The Real Reason People Eat Ham On Christmas

When you picture your holiday feast, you probably think of potatoes and gravy, bread rolls and roasted vegetables, and many other hearty dishes. And if you live in the Western world, your imagination probably conjures up images of roasted ham. The Christmas ham is a quintessential holiday dinner item, featured as the main course for a lot of hungry celebrants. According to Time, in America alone, shoppers purchase over 318 pounds of ham during the holidays, but why is ham so popular for Christmas supper?

The tradition of eating ham during winter goes back centuries before Christmas — and even Christianity itself. (Although back then, nobody was swinging a bag of the stuff from The Honey Baked Ham Company on the table.) Wintertime ham originally came from wild boars and served as part of the Yuletide traditions established by Germanic Pagans. These rituals were created to celebrate the Winter Solstice and pay tribute to one of their many gods. 

From Norse origins to the present

The word Yule comes from Old English, and we've come to use it to apply to Christmastime in general. However, it refers to a midwinter festival celebrated by Norse pagans. Freyr, the god of fertility and abundant harvests, was the central figure of the holiday. To pay tribute, merrymakers performed a ritual sacrifice of a wild boar and feasted on it. As Christianity spread to Northern Europe, the sacrifice to a Norse god ended, but the porky main course stayed and remained a part of winter solstice events well into medieval times. In fact, the song "The Boar's Head Carol" was written some unspecified time before 1500 (via Folklore). 

Ham's transition from pagan to Christian traditions likely came in 350 AD when Pope Julius I officially designated December 25 as the day to celebrate Jesus Christ's birth. This was less of a declaration of Christ's actual birth date than an attempt to fold the holiday into the long-standing traditions around wintertime, which included eating pork. The date of the meal made the jump from the solstice to Christmas. However, over time, there's been a bit less wild boar sacrifice, with more folks opting for a honey-glazed ham.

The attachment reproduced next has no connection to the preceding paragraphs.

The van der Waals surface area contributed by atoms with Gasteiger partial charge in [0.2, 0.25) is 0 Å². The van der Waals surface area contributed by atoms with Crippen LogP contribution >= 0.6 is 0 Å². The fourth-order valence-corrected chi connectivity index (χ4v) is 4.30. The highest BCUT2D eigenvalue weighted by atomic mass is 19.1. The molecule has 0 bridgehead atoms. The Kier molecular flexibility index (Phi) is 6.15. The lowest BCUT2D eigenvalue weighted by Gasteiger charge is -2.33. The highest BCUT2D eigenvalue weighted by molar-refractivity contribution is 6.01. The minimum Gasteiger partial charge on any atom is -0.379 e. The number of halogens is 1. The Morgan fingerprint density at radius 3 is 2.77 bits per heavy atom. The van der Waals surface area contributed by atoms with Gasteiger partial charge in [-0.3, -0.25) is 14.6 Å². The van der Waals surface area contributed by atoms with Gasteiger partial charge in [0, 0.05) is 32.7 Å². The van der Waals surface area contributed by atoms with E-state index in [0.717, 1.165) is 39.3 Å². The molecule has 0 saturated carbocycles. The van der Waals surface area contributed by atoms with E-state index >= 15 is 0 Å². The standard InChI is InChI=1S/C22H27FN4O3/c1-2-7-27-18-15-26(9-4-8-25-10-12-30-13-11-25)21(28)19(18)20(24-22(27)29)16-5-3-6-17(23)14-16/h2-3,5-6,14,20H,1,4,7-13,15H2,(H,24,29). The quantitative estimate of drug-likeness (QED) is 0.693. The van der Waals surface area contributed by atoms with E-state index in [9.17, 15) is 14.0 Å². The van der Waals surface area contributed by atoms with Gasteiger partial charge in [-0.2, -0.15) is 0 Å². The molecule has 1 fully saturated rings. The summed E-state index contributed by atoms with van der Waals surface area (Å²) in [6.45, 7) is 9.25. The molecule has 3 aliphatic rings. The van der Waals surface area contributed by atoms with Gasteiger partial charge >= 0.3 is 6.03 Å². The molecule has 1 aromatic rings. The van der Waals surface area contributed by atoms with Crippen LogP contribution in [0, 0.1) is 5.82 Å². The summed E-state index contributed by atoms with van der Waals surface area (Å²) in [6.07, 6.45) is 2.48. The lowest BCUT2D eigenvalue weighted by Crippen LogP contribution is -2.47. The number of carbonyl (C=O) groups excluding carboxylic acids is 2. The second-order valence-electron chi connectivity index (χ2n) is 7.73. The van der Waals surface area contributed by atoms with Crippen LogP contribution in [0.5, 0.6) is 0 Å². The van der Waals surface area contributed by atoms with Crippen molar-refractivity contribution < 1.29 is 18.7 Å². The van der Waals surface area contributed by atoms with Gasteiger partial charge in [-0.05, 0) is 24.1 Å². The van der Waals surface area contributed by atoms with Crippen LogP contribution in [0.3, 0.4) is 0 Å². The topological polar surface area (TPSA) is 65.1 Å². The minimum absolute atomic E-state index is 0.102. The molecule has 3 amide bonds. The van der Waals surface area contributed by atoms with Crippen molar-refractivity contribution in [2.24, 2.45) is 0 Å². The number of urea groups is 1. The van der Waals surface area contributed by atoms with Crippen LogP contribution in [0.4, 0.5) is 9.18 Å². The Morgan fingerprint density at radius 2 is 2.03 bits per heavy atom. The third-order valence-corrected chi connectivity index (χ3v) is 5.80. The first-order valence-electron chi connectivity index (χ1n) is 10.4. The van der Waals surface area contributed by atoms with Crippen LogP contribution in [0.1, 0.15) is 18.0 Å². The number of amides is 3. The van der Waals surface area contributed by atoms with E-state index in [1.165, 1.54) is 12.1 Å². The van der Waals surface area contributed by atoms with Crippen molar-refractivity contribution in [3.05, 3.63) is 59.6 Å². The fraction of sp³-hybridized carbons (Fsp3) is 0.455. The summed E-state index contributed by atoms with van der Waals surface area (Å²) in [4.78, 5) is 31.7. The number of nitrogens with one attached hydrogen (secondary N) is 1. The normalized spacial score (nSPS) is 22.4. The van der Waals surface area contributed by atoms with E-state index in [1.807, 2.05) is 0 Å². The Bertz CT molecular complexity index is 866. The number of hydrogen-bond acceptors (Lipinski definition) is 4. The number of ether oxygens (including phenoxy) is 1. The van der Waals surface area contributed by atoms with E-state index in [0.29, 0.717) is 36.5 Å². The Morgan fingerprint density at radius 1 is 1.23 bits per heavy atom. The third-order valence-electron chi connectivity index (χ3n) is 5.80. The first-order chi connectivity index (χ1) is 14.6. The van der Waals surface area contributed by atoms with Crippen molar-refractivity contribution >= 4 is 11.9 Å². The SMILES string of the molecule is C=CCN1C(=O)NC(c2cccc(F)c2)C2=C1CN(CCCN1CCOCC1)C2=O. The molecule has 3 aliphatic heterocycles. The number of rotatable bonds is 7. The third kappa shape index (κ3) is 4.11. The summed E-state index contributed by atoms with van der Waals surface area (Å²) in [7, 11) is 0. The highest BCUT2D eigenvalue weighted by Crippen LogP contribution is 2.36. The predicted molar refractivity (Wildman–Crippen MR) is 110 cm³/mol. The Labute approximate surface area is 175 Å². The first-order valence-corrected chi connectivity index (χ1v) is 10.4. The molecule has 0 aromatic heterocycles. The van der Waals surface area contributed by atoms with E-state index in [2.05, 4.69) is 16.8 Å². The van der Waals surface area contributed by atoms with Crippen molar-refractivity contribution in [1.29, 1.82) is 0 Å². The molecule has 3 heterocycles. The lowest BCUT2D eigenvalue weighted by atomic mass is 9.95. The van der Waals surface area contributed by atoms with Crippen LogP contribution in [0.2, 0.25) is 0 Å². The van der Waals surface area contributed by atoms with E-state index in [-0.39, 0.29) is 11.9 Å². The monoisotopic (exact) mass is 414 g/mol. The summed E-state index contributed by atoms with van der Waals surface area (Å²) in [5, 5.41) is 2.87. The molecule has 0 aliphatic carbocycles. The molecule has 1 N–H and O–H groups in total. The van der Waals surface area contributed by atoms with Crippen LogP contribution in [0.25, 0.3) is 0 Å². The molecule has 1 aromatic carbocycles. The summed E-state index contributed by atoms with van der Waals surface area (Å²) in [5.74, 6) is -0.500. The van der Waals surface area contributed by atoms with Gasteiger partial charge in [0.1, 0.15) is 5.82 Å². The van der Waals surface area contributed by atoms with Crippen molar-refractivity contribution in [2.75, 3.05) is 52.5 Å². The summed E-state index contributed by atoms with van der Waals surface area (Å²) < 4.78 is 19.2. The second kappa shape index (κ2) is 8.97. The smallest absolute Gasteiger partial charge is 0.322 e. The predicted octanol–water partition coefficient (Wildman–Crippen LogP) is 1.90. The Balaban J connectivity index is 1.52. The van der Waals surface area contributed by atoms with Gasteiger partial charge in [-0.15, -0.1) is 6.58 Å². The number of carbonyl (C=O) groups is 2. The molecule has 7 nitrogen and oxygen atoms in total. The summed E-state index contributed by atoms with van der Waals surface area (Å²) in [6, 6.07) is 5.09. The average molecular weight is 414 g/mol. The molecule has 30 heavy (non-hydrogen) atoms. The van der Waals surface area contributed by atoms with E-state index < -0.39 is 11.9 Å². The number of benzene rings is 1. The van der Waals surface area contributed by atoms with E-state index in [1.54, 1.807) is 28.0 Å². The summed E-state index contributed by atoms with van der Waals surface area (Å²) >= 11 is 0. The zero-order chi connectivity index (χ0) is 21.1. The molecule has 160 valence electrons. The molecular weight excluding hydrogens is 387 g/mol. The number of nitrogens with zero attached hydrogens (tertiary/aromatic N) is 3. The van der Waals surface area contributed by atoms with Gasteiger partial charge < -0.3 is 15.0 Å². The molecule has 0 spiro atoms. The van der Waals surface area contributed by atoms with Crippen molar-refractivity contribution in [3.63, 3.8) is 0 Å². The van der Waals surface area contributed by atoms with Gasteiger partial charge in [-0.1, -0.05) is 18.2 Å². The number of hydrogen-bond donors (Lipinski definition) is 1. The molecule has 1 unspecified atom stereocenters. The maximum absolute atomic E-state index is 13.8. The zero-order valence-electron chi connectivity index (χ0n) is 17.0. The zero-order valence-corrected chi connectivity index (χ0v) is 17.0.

Pork as religious differentiation

It may not be lost on you that eating pork to celebrate a man who was ethnically and religiously Jewish, a group that famously abstains from pork products, is a bit, well, strange. However, it's not completely by coincidence that we eat pork at Christmas. In Spain, Christians ate meat to differentiate themselves from the significant Muslim population and continue to enjoy it as part of their traditional Christmas supper. Perhaps some Christians took up the ancient tradition of Yuletide hog feasts to separate themselves and their diet from non-Christian Abrahamic religions, though there's little evidence that this was a deliberate decision. 

With that said, some Christian sects, such as Seventh-day Adventists, also exclude pork from their diet, so ham certainly won't appear on every Christmas dinner table. And Christmas ham isn't all that ubiquitous in the Western world. Christmas dinner looks different all over the continent. In the U.K., turkey is the main protein for Christmas dinner, which Americans tend to enjoy at Thanksgiving. In Italy, pasta and fish have a significant role in the meal, while Swedes opt for julbords, sprawling trays of cheese, cured fish, and meats.